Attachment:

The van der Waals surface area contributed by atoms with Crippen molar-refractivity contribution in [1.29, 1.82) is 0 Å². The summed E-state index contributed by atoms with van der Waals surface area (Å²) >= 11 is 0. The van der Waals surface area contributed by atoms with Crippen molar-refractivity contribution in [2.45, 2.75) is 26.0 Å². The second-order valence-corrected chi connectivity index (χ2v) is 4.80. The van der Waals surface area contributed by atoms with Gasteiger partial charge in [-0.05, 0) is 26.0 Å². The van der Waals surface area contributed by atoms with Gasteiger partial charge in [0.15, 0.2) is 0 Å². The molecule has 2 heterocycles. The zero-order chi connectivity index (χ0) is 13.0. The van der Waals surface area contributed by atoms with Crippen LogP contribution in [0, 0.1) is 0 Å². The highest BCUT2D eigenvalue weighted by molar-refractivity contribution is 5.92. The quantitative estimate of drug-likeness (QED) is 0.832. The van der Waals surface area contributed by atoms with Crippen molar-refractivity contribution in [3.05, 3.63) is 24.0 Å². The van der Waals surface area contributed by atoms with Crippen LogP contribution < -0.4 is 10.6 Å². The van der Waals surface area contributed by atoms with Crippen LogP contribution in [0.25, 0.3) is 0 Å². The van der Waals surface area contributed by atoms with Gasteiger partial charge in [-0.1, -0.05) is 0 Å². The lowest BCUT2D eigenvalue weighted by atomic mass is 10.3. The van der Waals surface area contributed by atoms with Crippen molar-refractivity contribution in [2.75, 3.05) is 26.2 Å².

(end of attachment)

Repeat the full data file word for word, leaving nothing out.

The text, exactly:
The van der Waals surface area contributed by atoms with Crippen molar-refractivity contribution in [1.29, 1.82) is 0 Å². The summed E-state index contributed by atoms with van der Waals surface area (Å²) >= 11 is 0. The van der Waals surface area contributed by atoms with Crippen molar-refractivity contribution in [2.45, 2.75) is 26.0 Å². The second-order valence-corrected chi connectivity index (χ2v) is 4.80. The van der Waals surface area contributed by atoms with Gasteiger partial charge in [-0.05, 0) is 26.0 Å². The van der Waals surface area contributed by atoms with Gasteiger partial charge in [0.15, 0.2) is 0 Å². The molecule has 2 heterocycles. The zero-order chi connectivity index (χ0) is 13.0. The van der Waals surface area contributed by atoms with Crippen LogP contribution in [0, 0.1) is 0 Å². The highest BCUT2D eigenvalue weighted by molar-refractivity contribution is 5.92. The quantitative estimate of drug-likeness (QED) is 0.832. The van der Waals surface area contributed by atoms with Crippen molar-refractivity contribution in [3.05, 3.63) is 24.0 Å². The van der Waals surface area contributed by atoms with Crippen LogP contribution < -0.4 is 10.6 Å². The van der Waals surface area contributed by atoms with Crippen LogP contribution in [0.25, 0.3) is 0 Å². The van der Waals surface area contributed by atoms with Gasteiger partial charge in [-0.1, -0.05) is 0 Å². The lowest BCUT2D eigenvalue weighted by atomic mass is 10.3. The van der Waals surface area contributed by atoms with Crippen molar-refractivity contribution in [2.75, 3.05) is 26.2 Å².